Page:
* Any views expressed in this article are those of the author and not of Thomson Reuters Foundation.Conservation breeding support in zoos has played a part in a quarter of all successful species conservation programmes worldwide.
What goes through your head when you hear the word ‘zoo’? Is it that they are modern day conservation powerhouses? If not, it should be.
With over 700 million visitors a year, zoos and aquariums are the third biggest contributor to field conservation worldwide. We are in a prime position to influence the relationships between people and nature.
Zoos are true social enterprises, contributing to our understanding of animals and their habitats, their care and threats, and are integral to the values of connecting people with animals - particularly in our increasingly urbanized world.
But zoos have their detractors, and I can understand these sentiments. It would be great if we had a healthy happy planet, where all beings live good lives in healthy untouched habitats with optimal biodiversity. This is not the reality.
There is no environment on earth left untouched by humans. We only need to look at footage of the plastic rubbish patches in oceans around the world to see the effect our everyday lives are having on the habitats of wild animals. Those detractors who state ‘let them be free to live in the wild’ misunderstand the situation in the wild habitats of these animals.
In most places, the ‘wild’ does not exist anymore. Some criticise zoos for being unable to replicate the ‘wild’ - that would also mean replicating the suffering, hunger, fear, injury and disease that awaits animals there. Nature does not consider animal welfare.
There are half as many wild animals now as there were only 30 years ago. At least a third of all remaining animal species are on a path to extinction. Conservation breeding support in zoos has played a part in a quarter of all successful species conservation programmes worldwide.
These programmes need to be supported by habitat restoration and ensuring protected areas for these animals. Without zoo breeding the California condor, Arabian oryx and Golden Lion tamarin, to name a few, would be extinct.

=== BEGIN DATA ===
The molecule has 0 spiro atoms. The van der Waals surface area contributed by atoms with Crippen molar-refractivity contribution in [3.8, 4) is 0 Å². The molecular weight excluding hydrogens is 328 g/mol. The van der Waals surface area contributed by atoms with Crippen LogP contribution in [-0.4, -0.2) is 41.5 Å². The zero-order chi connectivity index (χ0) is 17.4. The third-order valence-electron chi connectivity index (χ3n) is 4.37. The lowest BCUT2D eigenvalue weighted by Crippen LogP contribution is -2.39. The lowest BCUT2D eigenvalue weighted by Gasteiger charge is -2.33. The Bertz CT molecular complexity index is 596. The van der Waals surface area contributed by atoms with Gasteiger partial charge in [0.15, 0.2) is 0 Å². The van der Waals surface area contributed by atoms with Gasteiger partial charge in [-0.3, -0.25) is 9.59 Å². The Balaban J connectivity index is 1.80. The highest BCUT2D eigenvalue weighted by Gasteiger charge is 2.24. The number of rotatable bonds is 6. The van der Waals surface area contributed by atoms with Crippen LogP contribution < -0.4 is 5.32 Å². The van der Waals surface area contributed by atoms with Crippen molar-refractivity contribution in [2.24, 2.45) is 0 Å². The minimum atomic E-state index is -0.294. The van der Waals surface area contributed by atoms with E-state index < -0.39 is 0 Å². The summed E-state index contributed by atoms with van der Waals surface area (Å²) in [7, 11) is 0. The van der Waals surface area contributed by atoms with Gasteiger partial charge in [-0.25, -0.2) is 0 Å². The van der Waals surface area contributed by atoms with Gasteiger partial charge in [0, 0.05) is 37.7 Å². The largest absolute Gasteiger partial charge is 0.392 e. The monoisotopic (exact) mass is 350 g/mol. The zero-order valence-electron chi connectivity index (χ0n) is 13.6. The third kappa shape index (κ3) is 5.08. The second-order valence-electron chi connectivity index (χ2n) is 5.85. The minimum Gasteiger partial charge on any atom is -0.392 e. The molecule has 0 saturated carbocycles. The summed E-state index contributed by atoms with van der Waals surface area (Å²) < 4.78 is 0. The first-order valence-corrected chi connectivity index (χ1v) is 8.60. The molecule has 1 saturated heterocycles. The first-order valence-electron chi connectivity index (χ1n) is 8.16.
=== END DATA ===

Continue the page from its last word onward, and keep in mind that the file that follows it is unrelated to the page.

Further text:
At Wellington Zoo we practice what we preach. We are the world’s first carboNZero certified Zoo, limiting our impact on the planet. We contribute to conservation field work around the world, and are involved in breeding and restoration programmes for New Zealand native species.
Our expert veterinary staff at The Nest Te Kōhanga, our award winning hospital, has a case load of over 70% wild native animal patients with 80% returned to their habitats, strengthening our local populations of endangered animals. 80% of our visitors plan to make a conscious effort to help conserve the environment as a result of their visit, with 85% understanding the threats faced by animals in the wild.
We want our visitors, and our communities, to love animals as much as we do, and to feel impelled to help save them and their wild habitats. Working together we can help to protect wild animals and wild places. Zoos are social enterprises that create value for communities by working for a better future.
Good zoos inspire and collaborate to transform the world we live in for people, animals and the planet. They are often the only glimpse into the world of animals for many people – we need to make sure that glimpse becomes action for the environment because zoos and other conservation agencies can’t do this alone – the animals and their habitats need all humans to change up their behaviours.
Next time you hear the word ‘zoo’ maybe think again about what it means and why they matter.
Karen Fifield is the Chief Executive of Wellington Zoo